Cookie policy: This site uses cookies (small files stored on your computer) to simplify and improve your experience of this website. Cookies are small text files stored on the device you are using to access this website. For more information please take a look at our terms and conditions. Some parts of the site may not work properly if you choose not to accept cookies.

Join

Subscribe or Register

Existing user? Login

No more Mr NICE Guy… can we continue to afford new cancer medicines?

  • Print
  • Share
  • Comment
  • Save
  • Print Friendly Version of this pagePrint Get a PDF version of this webpagePDF

Illustration of pharmacy and cutting spending

Source: istockphoto.com

Last week saw the announcement of changes to the Cancer Drug Fund (CDF), which provides funding for high cost cancer medicines for patients in England. The fund, which was £200m, has been increased to £280m for this year and next… just as well, as the fund overspent last year by £32m. It also highlighted some important changes to the ways the CDF will work, more of that later.

The CDF was seen as the great solution to accessing high cost cancer medicines, extra money specifically to fund drugs too expensive for the UK’s Health Technology Assessment body, NICE. It’s fair to say that the CDF has worked and improved access in its first three years and funded many new treatments that get turned down by NICE. But one of the great weaknesses of the CDF is it hasn’t taken account of cost, until now. You can speculate that this has led to manufacturers being less concerned at keeping their UK pricing down as the CDF will fund it anyway. Look at the row between Roche and the NHS over its new breast cancer drug, Kadcyla. NICE have said no and patients are disappointed, NICE were not able to agree an acceptable discount with Roche, but the drug is available at full price on the CDF.

NICE said they were unable to say “yes” as the company were not working with them on pricing. NICE’s chief executive Sir Andrew Dillon said: “We are really disappointed that Roche were not able to demonstrate more flexibility. The company is well aware that we could not have recommended Kadcyla at the price it proposed.” This is really strong language for NICE, which usually does not comment when it says “no”. Roche then went on the counter offensive, saying: “We’re very disappointed with this decision and, frankly, not just for patients. NICE’s rejection of Kadcyla demonstrates quite simply that their current system is broken, not fit for purpose.”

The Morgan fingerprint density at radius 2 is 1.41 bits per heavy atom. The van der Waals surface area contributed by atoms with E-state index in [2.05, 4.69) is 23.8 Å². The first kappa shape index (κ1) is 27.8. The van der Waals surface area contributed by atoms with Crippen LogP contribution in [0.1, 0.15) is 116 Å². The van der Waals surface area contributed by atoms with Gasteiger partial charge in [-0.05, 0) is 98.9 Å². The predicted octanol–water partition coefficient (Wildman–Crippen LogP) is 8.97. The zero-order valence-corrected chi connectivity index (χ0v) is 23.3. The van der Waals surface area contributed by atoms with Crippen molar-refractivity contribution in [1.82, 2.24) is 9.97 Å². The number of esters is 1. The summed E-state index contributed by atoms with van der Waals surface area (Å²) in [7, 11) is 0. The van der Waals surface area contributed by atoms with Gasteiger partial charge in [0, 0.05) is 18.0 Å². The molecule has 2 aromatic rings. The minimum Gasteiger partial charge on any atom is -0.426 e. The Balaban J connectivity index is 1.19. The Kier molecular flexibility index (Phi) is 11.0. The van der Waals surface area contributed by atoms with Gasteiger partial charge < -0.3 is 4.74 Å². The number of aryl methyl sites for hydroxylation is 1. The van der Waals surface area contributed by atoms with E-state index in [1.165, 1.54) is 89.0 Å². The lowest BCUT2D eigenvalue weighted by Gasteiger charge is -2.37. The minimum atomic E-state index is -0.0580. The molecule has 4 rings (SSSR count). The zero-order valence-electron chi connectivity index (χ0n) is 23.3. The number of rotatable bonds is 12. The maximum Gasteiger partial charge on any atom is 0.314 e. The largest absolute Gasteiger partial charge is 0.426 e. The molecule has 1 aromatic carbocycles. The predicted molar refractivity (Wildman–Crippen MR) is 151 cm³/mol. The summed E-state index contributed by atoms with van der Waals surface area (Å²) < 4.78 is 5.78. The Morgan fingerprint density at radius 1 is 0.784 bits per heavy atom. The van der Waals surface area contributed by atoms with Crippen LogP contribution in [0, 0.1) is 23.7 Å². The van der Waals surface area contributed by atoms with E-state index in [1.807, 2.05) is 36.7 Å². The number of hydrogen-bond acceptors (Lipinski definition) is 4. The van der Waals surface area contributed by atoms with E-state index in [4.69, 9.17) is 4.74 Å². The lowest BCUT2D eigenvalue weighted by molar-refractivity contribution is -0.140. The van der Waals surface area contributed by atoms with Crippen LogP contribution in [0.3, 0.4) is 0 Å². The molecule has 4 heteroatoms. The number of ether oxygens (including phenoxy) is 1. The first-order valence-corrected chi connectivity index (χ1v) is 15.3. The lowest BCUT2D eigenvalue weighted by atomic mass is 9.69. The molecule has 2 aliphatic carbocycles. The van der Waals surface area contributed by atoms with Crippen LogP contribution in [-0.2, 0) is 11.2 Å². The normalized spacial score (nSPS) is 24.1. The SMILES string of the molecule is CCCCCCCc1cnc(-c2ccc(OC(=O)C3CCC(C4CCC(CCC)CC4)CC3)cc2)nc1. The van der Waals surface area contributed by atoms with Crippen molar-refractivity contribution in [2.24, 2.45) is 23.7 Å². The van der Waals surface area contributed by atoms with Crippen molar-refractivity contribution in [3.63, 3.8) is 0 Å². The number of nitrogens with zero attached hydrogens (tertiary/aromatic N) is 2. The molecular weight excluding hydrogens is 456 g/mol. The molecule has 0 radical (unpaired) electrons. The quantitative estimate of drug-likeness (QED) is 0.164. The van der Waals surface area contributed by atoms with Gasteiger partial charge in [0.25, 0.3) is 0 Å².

Now it just happens this row was between NICE and Roche, but in truth, given the global pricing trends, it could have been any manufacturer with a new expensive cancer drug.

But what are the facts behind the headlines? Kadcyla, is a new version of an existing drug trastuzumab (herceptin) that offers benefit after patients disease has progressed on trastuzumab. It is the original trastuzumab molecule, a biological targeted agent combined with a traditional cytotoxic agent, which is then “delivered” directly to the tumour.

But Kadcyla is not a curative drug, it’s used (for the moment) in patients with advanced breast cancer. The trials show it extends median overall survival by six months. It costs £90,000 for a 14.5-month course of treatment, equivalent to £75,000 a year. This compares to trastuzumab at £21,000 per year. So why is it so much more expensive than the original molecule? The pharmaceutical industry often quotes drug development costs to justify high prices, but have development costs increased so much in ten years?

Development costs are often driven by a need to test many molecules that don’t prove to be successful in search for a winner. In this case you could argue that there were none of these costs as the drug combined existing drugs. Only Roche has answers to this. My view is that it is overpriced and the high price is driven by recent high prices in other cancer drugs. It seems that as soon as the next “most expensive” cancer drug price is accepted, this resets the pricing benchmark and prices just keep spiralling higher.

So coming back to the CDF, you could speculate that manufacturers will be less keen to try to seek agreement on discount prices with NICE if they can have their drug funded in England by the CDF. The NICE rejection has not hurt Roche’s sales in England as the CDF continues to pay the full price. In fact, reaching agreement with NICE could be seen as counter intuitive for Roche because as soon as NICE say “yes” to a discount, the CDF will stop paying full price. The CDF panel has recognised this and part of the changes announced recently mean that they will look more closely at prices of drugs it has approved and will be trying to support NICE in its efforts to encourage more realistic pricing for the UK. There are going to be some interesting discussions at the next CDF panel meetings. 

Have your say

For commenting, please login or register as a user and agree to our Community Guidelines. You will be re-directed back to this page where you will have the ability to comment.

  • Print
  • Share
  • Comment
  • Save
  • Print Friendly Version of this pagePrint Get a PDF version of this webpagePDF

From: Pharmacy practice and profession blog

Here you will find blog posts about the profession and on issues that affect practice

Blog Archive

Newsletter Sign-up

Want to keep up with the latest news, comment and CPD articles in pharmacy and science? Subscribe to our free alerts.